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    If there were a universe created at the time of the Big Bang that travelled backwards in time, it would be nearly 28 billion years away from us by now (along the time axis), and getting further away all the time.

  11. #11
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    Quote Originally Posted by headrush View Post
    Thanks. I guess a lot of high energy physics changes relatively quickly as new discoveries are made.
    Headrush. Yep. Earlier neutrino detectors, relied on collisions between neutrinos and electrons in the target mass. Those electrons, and sometimes ancillary particles produced traveled faster than light could in that target media ( for example, water), creating a burst of photons from Cherenkov radiation. That burst set off photodetectors, and with certain discrimination cuts, an event was recorded....like the events from SN1987a.
    But, in 1974, a prediction was made that neutrinos might also interact with the nucleus as a whole, not just the electron shells. That was called coherent scattering, and the likelihood of measuring it at the time was deemed experimentally too tricky because of the large background noise.
    Enter the Spallation Neutron Source at Oak Ridge, TN. By splattering protons on a target, intermittent bursts of neutrons could be produced, eventually leading through a series of decay schemes to give an intermittent flux of neutrinos. Those neutrinos could be carefully monitored only during the time intervals when they arrived on target. That allowed removing background counts that accumulated during a non-duty period to be removed, and enabled researchers to finally see Coherent Neutrino/ Nucleus scattering.
    Surprise!Surprise! The cross-sections turned out to be six orders of magnitude larger ( one million)..than the electron/ neutrino scattering at the energy run for the SNS lab. That means you can detect neutrinos with a backpack size detector while hiking the Appalachian trail, if you have a small Mazda generator along for power.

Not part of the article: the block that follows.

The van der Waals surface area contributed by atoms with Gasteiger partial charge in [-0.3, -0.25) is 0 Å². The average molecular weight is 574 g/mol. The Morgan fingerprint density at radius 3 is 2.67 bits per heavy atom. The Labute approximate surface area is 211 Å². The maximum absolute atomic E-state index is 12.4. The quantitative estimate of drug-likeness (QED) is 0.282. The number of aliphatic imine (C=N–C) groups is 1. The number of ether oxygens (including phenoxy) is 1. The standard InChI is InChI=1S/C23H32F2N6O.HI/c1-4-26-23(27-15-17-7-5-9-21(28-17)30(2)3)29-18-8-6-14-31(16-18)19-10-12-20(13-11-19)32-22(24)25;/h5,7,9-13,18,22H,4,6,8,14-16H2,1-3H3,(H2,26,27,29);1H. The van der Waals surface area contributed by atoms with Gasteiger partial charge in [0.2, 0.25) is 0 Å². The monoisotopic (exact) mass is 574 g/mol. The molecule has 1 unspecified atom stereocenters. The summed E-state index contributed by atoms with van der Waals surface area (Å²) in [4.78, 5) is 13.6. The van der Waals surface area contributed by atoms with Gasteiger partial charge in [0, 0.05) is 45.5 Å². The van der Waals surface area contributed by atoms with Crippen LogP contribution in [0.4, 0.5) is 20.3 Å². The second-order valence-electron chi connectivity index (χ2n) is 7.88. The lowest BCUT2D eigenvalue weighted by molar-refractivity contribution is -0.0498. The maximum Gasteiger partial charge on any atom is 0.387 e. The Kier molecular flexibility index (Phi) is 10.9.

The scientists paper is under Akimov et AL in Nature, and the tech talk I heard at MIT was by Kate Scholberg from Duke at the Thursday Physics Colloquiem, Apr. 2018.
    There's a good article and photo, here from Juan Collar, U. of Chicago, and you can see that the 32 lb detector is pretty compact.
    Since the recent paper by Timmes et al, indicated that if Betelgeuse were to go supernova, it would be detectable at this distance with Coherent scattering during the prompt neutrino burst, and from the paper by Patton, Lunardini, Farmer, and Timmes, the late phase increase of beta process neutrinos as the nucleosynthesis began to increase by a factor of 100 in the waning hours of the proto supernova ... ( about 10 to 5 hours before the explosion).. would also be detectable according to Kate Scholberg's , and Akimov's work.
    Collar, Juan...see: https://news.uchicago.edu/story/worl...ions-particles

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    Coherent neutrino scattering is most relevant to low energy neutrino interactions. And the cross section was no surprise - it was what the Standard Model predicted. It wasn't seen before because it is hard to see the nuclei in the detector recoil at low energies where the interactions are optimised for detection. Once the detector technology caught up the expected signal was seen. It was a neat piece of work and one that confirmed Standard Model predictions and put limits on the extra physics people hoped to find in the neutrino sector.

    See: https://arxiv.org/ftp/arxiv/papers/1708/1708.01294.pdf
    From there:
    Characteristic signatures in energy and time, predicted by the Standard Model for this process, are observed in high signal-to-background conditions.
    This possibility would exist only as long as the momentum exchanged remained significantly smaller than the inverse of the nuclear size (Fig. 1A), effectively restricting the process to neutrino energies below a few tens of MeV.